The 60 minute variety show became a standard on radio up through the mid-1940s with programs such as the Kraft Music Hall and Fred Allen’s Town Hall program. In the mid-to-late 1940s the format gave way to half hour variety shows, but the Big Show brought the longer-format back with its 90 minute programs and then television offered 60 minutes, 90 minutes, and 2 hour programs.
One of the pioneers in this longer-format shows was the Shell Corporation with its presentation of The Shell Chateau and later The Shell Show.
The Shell Chateau was first hosted by Al Jolson in 1935 he returned later on in 1936. Today, Jolson today is best remembered. for starring in the first feature length-talkie, The Jazz Singer. Jolson was in the midst of a four decade run as America’s best-known and most popular entertainer which no doubt buoyed Shell’s program In the programs where Jolson hosts, listeners were treated to several distinctive tunes from Jolson’s golden voice. Jolson was, in my opinion, not nearly as good a comedian, his jokes often seeming to be first grade vaudeville corn.
Famed newsman Walter Winchell took over for a few episodes, but he didn’t last long and none of his episodes are in existence. Several episodes were hosted by Wallace Beery, a dramatic actor who provided friendly and professional hosting, but less personality than Jolson.
Smith Ballew took over the show in 1936 before he left to become a singing cowboy and none of his programs survive. The show returned in 1937 with Broadway Comedian Joe Cook, who served up his silly humor with all-comers.
The guests on the program are mostly ghostly echoes. There are quite a few singers who were cited as stars or up and comers and are now completely forgotten by the general public. The same goes for most of the sports stars. These appearances provide an interesting look back into the music, comedy, and sports of the era. Perhaps, the most interesting aspect of the show was that it featured a rare look at many great vaudeville performers. Vaudeville may have been dead by the mid-1930s, but Shell Chateau didn’t act like it. In addition, their interviews of sports stars of the era usually provide a nice slice of life.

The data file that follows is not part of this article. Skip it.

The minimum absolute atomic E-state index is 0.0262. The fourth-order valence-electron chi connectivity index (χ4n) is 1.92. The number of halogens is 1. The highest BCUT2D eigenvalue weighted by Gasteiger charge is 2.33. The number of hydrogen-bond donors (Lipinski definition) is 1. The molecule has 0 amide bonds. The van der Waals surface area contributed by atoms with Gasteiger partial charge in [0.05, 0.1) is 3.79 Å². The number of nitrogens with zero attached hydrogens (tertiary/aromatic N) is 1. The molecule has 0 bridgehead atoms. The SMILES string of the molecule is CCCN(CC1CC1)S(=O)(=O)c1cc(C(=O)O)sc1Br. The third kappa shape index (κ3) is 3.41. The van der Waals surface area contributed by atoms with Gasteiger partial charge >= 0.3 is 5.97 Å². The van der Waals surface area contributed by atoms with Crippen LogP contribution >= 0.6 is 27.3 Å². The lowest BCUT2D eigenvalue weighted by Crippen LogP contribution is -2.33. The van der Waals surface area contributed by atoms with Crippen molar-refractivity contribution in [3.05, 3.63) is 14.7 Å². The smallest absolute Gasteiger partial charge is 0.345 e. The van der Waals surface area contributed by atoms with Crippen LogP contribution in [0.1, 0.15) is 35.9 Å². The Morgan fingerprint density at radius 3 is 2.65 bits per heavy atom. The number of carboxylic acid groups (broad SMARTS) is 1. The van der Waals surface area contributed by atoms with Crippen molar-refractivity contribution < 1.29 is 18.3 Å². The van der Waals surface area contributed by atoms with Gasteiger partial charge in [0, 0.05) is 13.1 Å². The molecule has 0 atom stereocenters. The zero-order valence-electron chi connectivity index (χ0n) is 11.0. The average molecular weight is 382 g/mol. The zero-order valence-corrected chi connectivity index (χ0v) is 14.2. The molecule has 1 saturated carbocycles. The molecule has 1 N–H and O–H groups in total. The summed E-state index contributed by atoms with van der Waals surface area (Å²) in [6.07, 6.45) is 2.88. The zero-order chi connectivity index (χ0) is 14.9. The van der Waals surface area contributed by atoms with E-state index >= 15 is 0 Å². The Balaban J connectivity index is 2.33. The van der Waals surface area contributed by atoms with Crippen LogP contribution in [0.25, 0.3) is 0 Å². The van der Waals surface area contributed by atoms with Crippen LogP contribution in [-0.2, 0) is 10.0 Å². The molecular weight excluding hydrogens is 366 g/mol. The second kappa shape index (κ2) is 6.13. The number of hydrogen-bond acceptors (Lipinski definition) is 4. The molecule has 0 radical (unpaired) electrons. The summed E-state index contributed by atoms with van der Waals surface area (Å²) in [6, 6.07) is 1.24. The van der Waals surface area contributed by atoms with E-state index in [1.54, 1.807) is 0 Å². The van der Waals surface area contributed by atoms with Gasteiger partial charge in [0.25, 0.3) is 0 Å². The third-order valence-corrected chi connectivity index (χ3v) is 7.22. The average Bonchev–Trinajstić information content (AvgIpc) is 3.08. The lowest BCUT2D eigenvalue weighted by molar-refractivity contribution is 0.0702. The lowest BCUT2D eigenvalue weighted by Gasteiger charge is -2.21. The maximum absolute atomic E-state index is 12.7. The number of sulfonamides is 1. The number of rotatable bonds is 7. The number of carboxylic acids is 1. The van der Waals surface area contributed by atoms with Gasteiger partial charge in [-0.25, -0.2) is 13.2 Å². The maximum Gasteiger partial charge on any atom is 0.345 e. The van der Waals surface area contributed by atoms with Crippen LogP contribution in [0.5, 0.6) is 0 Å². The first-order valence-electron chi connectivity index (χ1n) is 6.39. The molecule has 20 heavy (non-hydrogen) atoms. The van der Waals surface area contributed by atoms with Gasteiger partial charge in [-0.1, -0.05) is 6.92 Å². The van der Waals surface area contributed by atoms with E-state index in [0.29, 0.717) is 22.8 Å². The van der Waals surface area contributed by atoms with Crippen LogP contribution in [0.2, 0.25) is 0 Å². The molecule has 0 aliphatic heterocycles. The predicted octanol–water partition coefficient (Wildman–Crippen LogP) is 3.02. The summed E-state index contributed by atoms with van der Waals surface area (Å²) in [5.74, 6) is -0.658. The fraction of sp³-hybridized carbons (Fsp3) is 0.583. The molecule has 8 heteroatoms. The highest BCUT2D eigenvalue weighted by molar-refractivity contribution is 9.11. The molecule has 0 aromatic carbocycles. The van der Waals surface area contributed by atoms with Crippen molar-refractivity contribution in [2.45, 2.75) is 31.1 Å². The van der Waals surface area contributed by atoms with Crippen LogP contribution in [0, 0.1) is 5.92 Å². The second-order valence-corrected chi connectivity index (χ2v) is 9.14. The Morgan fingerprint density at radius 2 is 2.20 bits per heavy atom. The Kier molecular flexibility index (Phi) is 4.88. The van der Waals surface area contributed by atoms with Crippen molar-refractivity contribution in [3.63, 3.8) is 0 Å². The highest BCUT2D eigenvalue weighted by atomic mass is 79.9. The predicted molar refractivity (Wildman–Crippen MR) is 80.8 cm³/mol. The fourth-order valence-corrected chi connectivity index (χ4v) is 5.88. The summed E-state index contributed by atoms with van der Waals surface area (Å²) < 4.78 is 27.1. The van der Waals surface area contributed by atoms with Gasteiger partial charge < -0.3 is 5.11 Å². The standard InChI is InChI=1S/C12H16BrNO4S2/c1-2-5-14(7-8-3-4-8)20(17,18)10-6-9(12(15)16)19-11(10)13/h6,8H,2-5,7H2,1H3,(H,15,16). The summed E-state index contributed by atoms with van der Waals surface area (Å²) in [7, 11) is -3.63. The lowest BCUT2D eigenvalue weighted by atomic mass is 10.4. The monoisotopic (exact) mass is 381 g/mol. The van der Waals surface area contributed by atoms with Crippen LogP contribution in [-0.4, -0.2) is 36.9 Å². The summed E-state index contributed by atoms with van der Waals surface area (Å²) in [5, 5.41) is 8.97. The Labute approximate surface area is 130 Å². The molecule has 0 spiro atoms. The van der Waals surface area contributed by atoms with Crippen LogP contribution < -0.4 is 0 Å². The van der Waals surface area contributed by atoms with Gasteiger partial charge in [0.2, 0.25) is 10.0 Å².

However, the program also features some fascinating appearances by better known actors and actresses. Among those appearing were both Lionel and John Barrymore in seperate episodes, along with Chester Morris, Effrem Zimbalist Sr, Henry Fonda, and Judy Garland among others.
I have two favorite appearances. One was an episode featuring a young Mickey Rooney playing Jim Hawkins on November 23, 1935. How long and successful Rooney career has been was brought home to me when a few weeks later, I saw him in The Muppets, which went into theaters 76 years after this radio appearance.
The other was the last Shell episode in circulation from May 29, 1937. The sports interviews are fantastic. Black Olympic legend Jesse Owens was interviewed about running and provides reports on a recent running event. Appearing towards the end of the show was another legend, Philadelphia Athletics Manager/Owner Connie Mack and the wife of another baseball great recently deceased John McGraw. McGraw set the Major League managerial record with 10 pennants, and Mack was one behind with nine. Mack expressed the hope that he would tie the record. McGraw’s wife, while gracious, expressed hope that McGraw’s record would stand, but wished Mack well. While Mack had 13 more seasons with the Athletics, the Athletics came nowhere close to the Pennant. The falling attendance that would eventually send the team to Kansas City and then to Oakland assured that John McGraw’s record would be safe until Casey Stengel tied it.
While the Shell programs may not be as great as the hour long programs that succeeded it, they are definitely worth a listen for fans of Jolson or those who’d like to enjoy a rare radio glimpse in the 1930s.
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